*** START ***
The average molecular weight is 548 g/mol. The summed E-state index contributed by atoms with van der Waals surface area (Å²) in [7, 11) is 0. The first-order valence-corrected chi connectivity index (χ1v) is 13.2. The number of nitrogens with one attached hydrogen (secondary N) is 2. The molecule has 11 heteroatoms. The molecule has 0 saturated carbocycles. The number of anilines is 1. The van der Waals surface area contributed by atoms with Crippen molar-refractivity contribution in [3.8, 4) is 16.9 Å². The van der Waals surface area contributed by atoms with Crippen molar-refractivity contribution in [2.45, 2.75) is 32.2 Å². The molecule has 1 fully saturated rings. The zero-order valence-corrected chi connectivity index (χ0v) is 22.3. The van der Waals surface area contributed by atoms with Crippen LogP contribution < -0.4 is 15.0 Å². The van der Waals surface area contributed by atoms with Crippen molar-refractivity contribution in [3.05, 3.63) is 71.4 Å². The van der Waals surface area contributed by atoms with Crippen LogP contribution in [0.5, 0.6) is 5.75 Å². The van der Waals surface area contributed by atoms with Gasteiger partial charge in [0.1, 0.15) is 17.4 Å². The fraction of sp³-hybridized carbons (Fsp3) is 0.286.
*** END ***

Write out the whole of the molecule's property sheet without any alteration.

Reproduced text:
The average molecular weight is 548 g/mol. The summed E-state index contributed by atoms with van der Waals surface area (Å²) in [7, 11) is 0. The first-order valence-corrected chi connectivity index (χ1v) is 13.2. The number of nitrogens with one attached hydrogen (secondary N) is 2. The molecule has 11 heteroatoms. The molecule has 0 saturated carbocycles. The number of anilines is 1. The van der Waals surface area contributed by atoms with Crippen molar-refractivity contribution in [3.8, 4) is 16.9 Å². The van der Waals surface area contributed by atoms with Crippen molar-refractivity contribution in [2.45, 2.75) is 32.2 Å². The molecule has 1 fully saturated rings. The zero-order valence-corrected chi connectivity index (χ0v) is 22.3. The van der Waals surface area contributed by atoms with Crippen LogP contribution < -0.4 is 15.0 Å². The van der Waals surface area contributed by atoms with Crippen molar-refractivity contribution in [3.05, 3.63) is 71.4 Å². The van der Waals surface area contributed by atoms with Crippen LogP contribution in [0.5, 0.6) is 5.75 Å². The van der Waals surface area contributed by atoms with Gasteiger partial charge in [0.1, 0.15) is 17.4 Å². The fraction of sp³-hybridized carbons (Fsp3) is 0.286.